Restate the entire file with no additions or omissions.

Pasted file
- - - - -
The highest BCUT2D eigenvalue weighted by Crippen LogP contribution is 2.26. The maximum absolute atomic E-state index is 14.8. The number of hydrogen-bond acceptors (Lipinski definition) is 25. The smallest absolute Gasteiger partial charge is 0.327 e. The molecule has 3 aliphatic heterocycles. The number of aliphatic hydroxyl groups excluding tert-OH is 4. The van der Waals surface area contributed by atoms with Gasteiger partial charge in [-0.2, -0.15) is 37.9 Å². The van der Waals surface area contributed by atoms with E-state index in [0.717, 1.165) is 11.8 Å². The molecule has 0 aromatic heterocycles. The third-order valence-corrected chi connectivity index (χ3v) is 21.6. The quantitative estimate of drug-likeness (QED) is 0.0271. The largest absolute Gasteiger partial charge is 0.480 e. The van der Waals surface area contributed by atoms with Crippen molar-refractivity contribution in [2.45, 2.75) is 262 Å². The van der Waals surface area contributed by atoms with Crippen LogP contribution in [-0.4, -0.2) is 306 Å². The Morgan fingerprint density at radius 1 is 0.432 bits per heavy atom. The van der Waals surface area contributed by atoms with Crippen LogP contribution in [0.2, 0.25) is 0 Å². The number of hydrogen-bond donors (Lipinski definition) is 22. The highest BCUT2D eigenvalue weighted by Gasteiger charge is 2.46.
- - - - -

The highest BCUT2D eigenvalue weighted by Crippen LogP contribution is 2.26. The maximum absolute atomic E-state index is 14.8. The number of hydrogen-bond acceptors (Lipinski definition) is 25. The smallest absolute Gasteiger partial charge is 0.327 e. The molecule has 3 aliphatic heterocycles. The number of aliphatic hydroxyl groups excluding tert-OH is 4. The van der Waals surface area contributed by atoms with Gasteiger partial charge in [-0.2, -0.15) is 37.9 Å². The van der Waals surface area contributed by atoms with E-state index in [0.717, 1.165) is 11.8 Å². The molecule has 0 aromatic heterocycles. The third-order valence-corrected chi connectivity index (χ3v) is 21.6. The quantitative estimate of drug-likeness (QED) is 0.0271. The largest absolute Gasteiger partial charge is 0.480 e. The van der Waals surface area contributed by atoms with Crippen molar-refractivity contribution in [2.45, 2.75) is 262 Å². The van der Waals surface area contributed by atoms with Crippen LogP contribution in [-0.4, -0.2) is 306 Å². The Morgan fingerprint density at radius 1 is 0.432 bits per heavy atom. The van der Waals surface area contributed by atoms with Crippen LogP contribution in [0.2, 0.25) is 0 Å². The number of hydrogen-bond donors (Lipinski definition) is 22. The highest BCUT2D eigenvalue weighted by Gasteiger charge is 2.46.